Called the king
of snakes, the king cobra can grow up to a length of
6 meters, making it the longest venomous snake in the
world. One bite delivers enough venom to kill an elephant
or 20 people.
Although deadly to humans, the king cobra feeds almost
exclusively on other snakes and despite its aggressive
reputation the king is much more shy and cautious than
smaller snakes. King cobras will only attack people
when cornered, to protect its eggs or in self defense.
Throughout its entire range (from India to Indonesia)
less than five people are killed annually due to king
Apart from being the largest venomous snake on earth,
the king cobra is also more intelligent than other snakes.
Caregivers say that the king is a fast learner and can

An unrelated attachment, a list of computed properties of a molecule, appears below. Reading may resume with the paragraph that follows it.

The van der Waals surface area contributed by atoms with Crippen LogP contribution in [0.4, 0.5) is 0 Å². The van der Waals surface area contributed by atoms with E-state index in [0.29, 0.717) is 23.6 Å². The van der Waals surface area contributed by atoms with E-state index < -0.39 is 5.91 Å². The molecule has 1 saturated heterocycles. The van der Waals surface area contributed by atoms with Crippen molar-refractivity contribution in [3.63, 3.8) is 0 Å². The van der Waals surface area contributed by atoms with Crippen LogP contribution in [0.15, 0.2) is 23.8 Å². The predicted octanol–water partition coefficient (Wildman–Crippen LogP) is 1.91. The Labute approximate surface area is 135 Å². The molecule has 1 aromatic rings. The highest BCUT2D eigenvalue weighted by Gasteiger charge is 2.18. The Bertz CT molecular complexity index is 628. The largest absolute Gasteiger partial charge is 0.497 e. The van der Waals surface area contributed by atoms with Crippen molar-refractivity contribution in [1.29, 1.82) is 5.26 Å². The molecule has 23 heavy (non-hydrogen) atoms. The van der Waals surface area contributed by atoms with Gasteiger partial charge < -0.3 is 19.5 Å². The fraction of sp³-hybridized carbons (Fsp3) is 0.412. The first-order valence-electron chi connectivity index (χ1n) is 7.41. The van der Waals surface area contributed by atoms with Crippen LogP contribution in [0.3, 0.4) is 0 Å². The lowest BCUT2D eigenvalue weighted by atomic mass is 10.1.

distinguish between their carers and strangers.
Scientist also believe that some king cobras mate for
life – a lot like humans - and build nests for
their eggs which they will protect until they hatch.
The king cobra inspires fear and awe from people in
India. On the lunar holiday of Nag Panchami, Hindus
will not plough or work their fields out of respect
for cobras and in Burma a huge king cobra is presented
to the village of Myanmar in a basket. Upon opening
the basket the cobra rises to its full height when
a Shan priestess will walk forward and kiss it.
Unfortunately the king cobra faces extinction due to
habitat destruction. In Southern India more than a dozen
cobras are killed annually when they venture into tea
plantations and villages, coming in direct contact with
humans. The king’s future looks bleak and to make
matters worse, king cobras rarely breed in captivity.
Thus far only two cases of kings breeding in captivity
have been recorded.
The Cango Wildlife Ranch is the proud home of one of
these magnificent snakes.